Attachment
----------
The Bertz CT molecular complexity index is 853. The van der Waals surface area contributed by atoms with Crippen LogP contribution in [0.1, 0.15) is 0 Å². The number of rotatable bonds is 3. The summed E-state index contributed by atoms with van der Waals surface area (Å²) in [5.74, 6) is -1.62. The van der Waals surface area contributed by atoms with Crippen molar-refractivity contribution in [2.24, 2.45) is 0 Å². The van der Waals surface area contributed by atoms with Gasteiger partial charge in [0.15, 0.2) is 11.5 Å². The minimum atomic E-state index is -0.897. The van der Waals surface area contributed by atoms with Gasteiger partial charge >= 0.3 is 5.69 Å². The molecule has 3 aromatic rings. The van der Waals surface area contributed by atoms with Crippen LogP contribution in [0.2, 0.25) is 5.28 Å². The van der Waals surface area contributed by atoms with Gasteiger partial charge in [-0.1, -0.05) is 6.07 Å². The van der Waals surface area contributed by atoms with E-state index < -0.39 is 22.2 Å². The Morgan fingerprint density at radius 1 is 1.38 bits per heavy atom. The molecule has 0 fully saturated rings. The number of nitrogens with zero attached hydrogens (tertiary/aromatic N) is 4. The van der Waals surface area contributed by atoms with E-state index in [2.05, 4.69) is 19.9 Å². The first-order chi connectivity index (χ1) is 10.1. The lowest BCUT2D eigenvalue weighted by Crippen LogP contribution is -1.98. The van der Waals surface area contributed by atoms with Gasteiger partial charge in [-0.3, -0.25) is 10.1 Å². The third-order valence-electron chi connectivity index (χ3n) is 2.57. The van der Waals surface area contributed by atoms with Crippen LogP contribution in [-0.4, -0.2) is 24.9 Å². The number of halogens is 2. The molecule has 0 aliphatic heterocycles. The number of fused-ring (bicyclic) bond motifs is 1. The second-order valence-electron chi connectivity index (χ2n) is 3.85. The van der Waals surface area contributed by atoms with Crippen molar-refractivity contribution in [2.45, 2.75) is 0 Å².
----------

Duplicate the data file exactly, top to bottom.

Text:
The Bertz CT molecular complexity index is 853. The van der Waals surface area contributed by atoms with Crippen LogP contribution in [0.1, 0.15) is 0 Å². The number of rotatable bonds is 3. The summed E-state index contributed by atoms with van der Waals surface area (Å²) in [5.74, 6) is -1.62. The van der Waals surface area contributed by atoms with Crippen molar-refractivity contribution in [2.24, 2.45) is 0 Å². The van der Waals surface area contributed by atoms with Gasteiger partial charge in [0.15, 0.2) is 11.5 Å². The minimum atomic E-state index is -0.897. The van der Waals surface area contributed by atoms with Gasteiger partial charge >= 0.3 is 5.69 Å². The molecule has 3 aromatic rings. The van der Waals surface area contributed by atoms with Crippen LogP contribution in [0.2, 0.25) is 5.28 Å². The van der Waals surface area contributed by atoms with Gasteiger partial charge in [-0.1, -0.05) is 6.07 Å². The van der Waals surface area contributed by atoms with E-state index < -0.39 is 22.2 Å². The Morgan fingerprint density at radius 1 is 1.38 bits per heavy atom. The molecule has 0 fully saturated rings. The number of nitrogens with zero attached hydrogens (tertiary/aromatic N) is 4. The van der Waals surface area contributed by atoms with E-state index in [2.05, 4.69) is 19.9 Å². The first-order chi connectivity index (χ1) is 10.1. The lowest BCUT2D eigenvalue weighted by Crippen LogP contribution is -1.98. The van der Waals surface area contributed by atoms with Gasteiger partial charge in [-0.3, -0.25) is 10.1 Å². The third-order valence-electron chi connectivity index (χ3n) is 2.57. The van der Waals surface area contributed by atoms with Crippen LogP contribution in [-0.4, -0.2) is 24.9 Å². The number of halogens is 2. The molecule has 0 aliphatic heterocycles. The number of fused-ring (bicyclic) bond motifs is 1. The second-order valence-electron chi connectivity index (χ2n) is 3.85. The van der Waals surface area contributed by atoms with Crippen molar-refractivity contribution in [2.45, 2.75) is 0 Å².